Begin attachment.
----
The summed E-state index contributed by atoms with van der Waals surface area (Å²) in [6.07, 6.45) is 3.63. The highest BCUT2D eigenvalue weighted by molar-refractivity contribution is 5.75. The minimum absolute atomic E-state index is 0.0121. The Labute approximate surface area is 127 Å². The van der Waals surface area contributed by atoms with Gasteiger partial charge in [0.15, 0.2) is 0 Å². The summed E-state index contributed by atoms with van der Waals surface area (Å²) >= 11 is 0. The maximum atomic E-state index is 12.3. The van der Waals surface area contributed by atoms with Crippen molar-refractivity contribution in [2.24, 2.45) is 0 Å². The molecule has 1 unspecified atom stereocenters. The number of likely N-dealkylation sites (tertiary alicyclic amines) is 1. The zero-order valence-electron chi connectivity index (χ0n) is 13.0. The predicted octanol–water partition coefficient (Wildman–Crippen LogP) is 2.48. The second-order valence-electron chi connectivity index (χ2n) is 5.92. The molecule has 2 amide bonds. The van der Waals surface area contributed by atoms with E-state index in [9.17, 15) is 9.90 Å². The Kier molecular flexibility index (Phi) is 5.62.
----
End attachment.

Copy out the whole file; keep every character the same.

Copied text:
The summed E-state index contributed by atoms with van der Waals surface area (Å²) in [6.07, 6.45) is 3.63. The highest BCUT2D eigenvalue weighted by molar-refractivity contribution is 5.75. The minimum absolute atomic E-state index is 0.0121. The Labute approximate surface area is 127 Å². The van der Waals surface area contributed by atoms with Gasteiger partial charge in [0.15, 0.2) is 0 Å². The summed E-state index contributed by atoms with van der Waals surface area (Å²) >= 11 is 0. The maximum atomic E-state index is 12.3. The van der Waals surface area contributed by atoms with Crippen molar-refractivity contribution in [2.24, 2.45) is 0 Å². The molecule has 1 unspecified atom stereocenters. The number of likely N-dealkylation sites (tertiary alicyclic amines) is 1. The zero-order valence-electron chi connectivity index (χ0n) is 13.0. The predicted octanol–water partition coefficient (Wildman–Crippen LogP) is 2.48. The second-order valence-electron chi connectivity index (χ2n) is 5.92. The molecule has 2 amide bonds. The van der Waals surface area contributed by atoms with E-state index in [9.17, 15) is 9.90 Å². The Kier molecular flexibility index (Phi) is 5.62.